Matt: I would say the Development assemblies at SOAS are going very well. They’ve had two general assemblies so far. The Politics department also held a successful assembly and plan on holding more. The organisers have been amazing. I imagine more departments will begin to adopt the assembly model next academic year.
Q. What is the vibe regarding the announced ULU closure? Are assemblies a possible way of filling the gap?
Matt: The vibe is mixed regarding ULU closure. People are obviously pissed off that it’s closing, particularly the abrupt way management went about it. There will be active opposition from students at SOAS, no question. That said, many also recognise some of the weaknesses of ULU, weaknesses which ULU executives themselves have been addressing with internal reforms, including more localised general assemblies. It’s clear that people see the potential implosion of ULU as a very serious loss. But it’s also clear that people see it as an opportunity to build something new.
The upcoming 8 June NCAFC extraordinary conference is going to be really important in this respect. No question people have their valid reservations about NCAFC, but there is no question that this is going to be a vital conference. Register and go. I only hope they decide to make the development of an alternative to the NUS an open process. This should include far more players than NCAFC themselves.
I really hope students start building an alternative to the NUS. The NUS is a joke. I don’t even need to go into the details. Students need a real alternative that will take free education seriously. You need real struggle to have any victories. I think departmental organising is critical when it comes to an alternative. Departments are more directly democratic, smaller and reflective of specific problems and goals. Most importantly for me, departments are the best level to implement a student strike. You can really shut your university for a sustained period of time with a strike. And if you can coordinate across universities, you can put huge pressure capital and the state. They have to listen, because you’re in control. I say this from first-hand experience. Just look to Québec. They really disrupted the system.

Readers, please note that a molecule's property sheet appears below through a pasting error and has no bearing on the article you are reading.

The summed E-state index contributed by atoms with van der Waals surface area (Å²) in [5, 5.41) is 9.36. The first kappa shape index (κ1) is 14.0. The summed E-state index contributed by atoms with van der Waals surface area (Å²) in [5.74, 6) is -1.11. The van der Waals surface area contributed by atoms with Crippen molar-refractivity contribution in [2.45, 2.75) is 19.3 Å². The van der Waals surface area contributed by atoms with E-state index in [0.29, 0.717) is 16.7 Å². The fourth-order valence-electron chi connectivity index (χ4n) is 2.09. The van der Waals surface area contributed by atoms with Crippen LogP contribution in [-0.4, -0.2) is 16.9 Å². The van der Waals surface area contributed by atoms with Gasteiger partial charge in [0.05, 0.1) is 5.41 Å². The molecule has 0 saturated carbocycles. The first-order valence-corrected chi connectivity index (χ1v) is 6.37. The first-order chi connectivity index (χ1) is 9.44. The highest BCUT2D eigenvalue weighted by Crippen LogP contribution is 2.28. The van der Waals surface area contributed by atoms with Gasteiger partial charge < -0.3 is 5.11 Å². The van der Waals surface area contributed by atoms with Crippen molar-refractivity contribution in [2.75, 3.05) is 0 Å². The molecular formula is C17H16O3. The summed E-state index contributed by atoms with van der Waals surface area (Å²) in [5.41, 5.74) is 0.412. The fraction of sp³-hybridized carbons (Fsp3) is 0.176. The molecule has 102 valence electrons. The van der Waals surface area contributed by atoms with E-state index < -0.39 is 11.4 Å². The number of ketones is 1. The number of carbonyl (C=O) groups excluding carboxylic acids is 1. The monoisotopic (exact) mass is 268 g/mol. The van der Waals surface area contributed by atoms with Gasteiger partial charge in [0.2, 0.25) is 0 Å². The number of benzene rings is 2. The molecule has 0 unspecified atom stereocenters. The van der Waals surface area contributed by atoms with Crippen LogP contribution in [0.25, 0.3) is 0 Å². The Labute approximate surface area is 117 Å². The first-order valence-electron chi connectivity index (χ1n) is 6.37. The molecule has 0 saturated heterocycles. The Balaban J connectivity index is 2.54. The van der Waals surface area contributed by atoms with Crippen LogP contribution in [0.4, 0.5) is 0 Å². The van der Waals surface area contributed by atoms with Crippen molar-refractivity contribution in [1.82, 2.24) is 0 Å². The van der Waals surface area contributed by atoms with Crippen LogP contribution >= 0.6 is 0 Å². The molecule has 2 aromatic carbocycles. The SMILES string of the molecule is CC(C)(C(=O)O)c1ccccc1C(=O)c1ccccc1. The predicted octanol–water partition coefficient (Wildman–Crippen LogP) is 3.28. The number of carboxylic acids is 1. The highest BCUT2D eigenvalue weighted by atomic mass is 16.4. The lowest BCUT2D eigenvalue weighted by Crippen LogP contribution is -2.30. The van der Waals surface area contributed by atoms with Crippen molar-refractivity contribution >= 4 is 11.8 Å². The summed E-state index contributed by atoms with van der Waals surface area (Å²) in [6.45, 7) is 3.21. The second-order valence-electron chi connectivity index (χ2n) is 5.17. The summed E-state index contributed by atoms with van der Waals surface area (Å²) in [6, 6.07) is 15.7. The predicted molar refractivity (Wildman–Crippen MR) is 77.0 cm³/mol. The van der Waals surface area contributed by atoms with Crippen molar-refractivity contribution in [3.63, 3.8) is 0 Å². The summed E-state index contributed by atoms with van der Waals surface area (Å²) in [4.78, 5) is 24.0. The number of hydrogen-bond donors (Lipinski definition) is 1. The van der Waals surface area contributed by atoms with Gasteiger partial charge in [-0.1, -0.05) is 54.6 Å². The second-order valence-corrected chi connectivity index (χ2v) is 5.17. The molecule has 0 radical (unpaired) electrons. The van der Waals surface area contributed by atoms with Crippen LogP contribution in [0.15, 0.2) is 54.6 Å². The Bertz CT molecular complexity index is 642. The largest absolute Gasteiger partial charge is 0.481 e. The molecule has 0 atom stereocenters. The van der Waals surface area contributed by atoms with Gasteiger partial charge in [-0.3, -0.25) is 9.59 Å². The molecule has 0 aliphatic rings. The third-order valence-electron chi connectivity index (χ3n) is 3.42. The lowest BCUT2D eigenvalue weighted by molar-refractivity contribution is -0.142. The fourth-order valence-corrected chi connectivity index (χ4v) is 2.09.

There are some dangers too. There is clearly a desire to resist the possibility of a London-based NUS regional union. I’m sure NUS are hovering around ULU like vultures. They will corrupt the last bastion of militancy if they get their careerist hands on ULU, no question. More promising though is the possibility that a more militant alternative to the NUS will emerge. It’s an exciting prospect – a necessary one if you look at the state of things. It’s clear to me: if a fighting alternative to the NUS isn’t created, the NUS will step in and fill the void.
This article was first published on Syndicalist Students (https://syndicaliststudents.wordpress.com/). Visit Organise2013 for useful resources on departmental organizing (http://organise2013.wordpress.com/).